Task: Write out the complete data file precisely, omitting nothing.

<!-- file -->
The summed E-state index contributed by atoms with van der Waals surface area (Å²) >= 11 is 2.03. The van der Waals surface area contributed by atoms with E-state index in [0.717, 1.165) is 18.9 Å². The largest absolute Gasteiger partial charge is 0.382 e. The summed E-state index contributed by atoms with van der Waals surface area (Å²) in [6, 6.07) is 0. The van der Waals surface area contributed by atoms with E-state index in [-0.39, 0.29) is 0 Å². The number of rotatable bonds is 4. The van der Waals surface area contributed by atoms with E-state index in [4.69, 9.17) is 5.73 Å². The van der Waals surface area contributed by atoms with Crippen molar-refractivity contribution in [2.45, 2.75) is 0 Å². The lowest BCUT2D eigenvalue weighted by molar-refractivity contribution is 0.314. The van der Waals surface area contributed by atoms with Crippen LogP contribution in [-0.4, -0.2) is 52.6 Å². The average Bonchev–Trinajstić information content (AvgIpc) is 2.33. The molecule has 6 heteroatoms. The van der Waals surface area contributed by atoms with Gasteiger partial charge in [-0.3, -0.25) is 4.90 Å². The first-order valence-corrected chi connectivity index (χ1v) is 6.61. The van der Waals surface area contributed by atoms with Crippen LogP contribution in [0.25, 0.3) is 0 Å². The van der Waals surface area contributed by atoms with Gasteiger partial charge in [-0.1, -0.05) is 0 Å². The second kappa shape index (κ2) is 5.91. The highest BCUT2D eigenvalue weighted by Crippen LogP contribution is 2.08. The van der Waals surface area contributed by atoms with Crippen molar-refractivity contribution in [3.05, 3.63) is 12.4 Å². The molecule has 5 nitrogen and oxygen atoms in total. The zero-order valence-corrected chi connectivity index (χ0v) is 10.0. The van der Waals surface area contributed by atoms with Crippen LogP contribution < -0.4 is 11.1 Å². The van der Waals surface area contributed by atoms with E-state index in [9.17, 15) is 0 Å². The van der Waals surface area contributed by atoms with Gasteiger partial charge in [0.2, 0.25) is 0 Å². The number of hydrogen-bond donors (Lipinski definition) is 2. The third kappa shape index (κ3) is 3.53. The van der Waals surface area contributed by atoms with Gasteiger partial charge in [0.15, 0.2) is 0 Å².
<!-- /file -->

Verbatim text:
The summed E-state index contributed by atoms with van der Waals surface area (Å²) >= 11 is 2.03. The van der Waals surface area contributed by atoms with E-state index in [0.717, 1.165) is 18.9 Å². The largest absolute Gasteiger partial charge is 0.382 e. The summed E-state index contributed by atoms with van der Waals surface area (Å²) in [6, 6.07) is 0. The van der Waals surface area contributed by atoms with E-state index in [-0.39, 0.29) is 0 Å². The number of rotatable bonds is 4. The van der Waals surface area contributed by atoms with E-state index in [4.69, 9.17) is 5.73 Å². The van der Waals surface area contributed by atoms with Crippen molar-refractivity contribution in [2.45, 2.75) is 0 Å². The lowest BCUT2D eigenvalue weighted by molar-refractivity contribution is 0.314. The van der Waals surface area contributed by atoms with Crippen LogP contribution in [-0.4, -0.2) is 52.6 Å². The average Bonchev–Trinajstić information content (AvgIpc) is 2.33. The molecule has 6 heteroatoms. The van der Waals surface area contributed by atoms with Gasteiger partial charge in [-0.3, -0.25) is 4.90 Å². The first-order valence-corrected chi connectivity index (χ1v) is 6.61. The van der Waals surface area contributed by atoms with Crippen LogP contribution in [0.25, 0.3) is 0 Å². The van der Waals surface area contributed by atoms with Gasteiger partial charge in [-0.1, -0.05) is 0 Å². The second kappa shape index (κ2) is 5.91. The highest BCUT2D eigenvalue weighted by Crippen LogP contribution is 2.08. The van der Waals surface area contributed by atoms with Crippen molar-refractivity contribution in [3.05, 3.63) is 12.4 Å². The molecule has 5 nitrogen and oxygen atoms in total. The zero-order valence-corrected chi connectivity index (χ0v) is 10.0. The van der Waals surface area contributed by atoms with Crippen LogP contribution < -0.4 is 11.1 Å². The van der Waals surface area contributed by atoms with E-state index in [9.17, 15) is 0 Å². The van der Waals surface area contributed by atoms with Gasteiger partial charge in [0.2, 0.25) is 0 Å². The number of hydrogen-bond donors (Lipinski definition) is 2. The third kappa shape index (κ3) is 3.53. The van der Waals surface area contributed by atoms with Gasteiger partial charge in [0.15, 0.2) is 0 Å².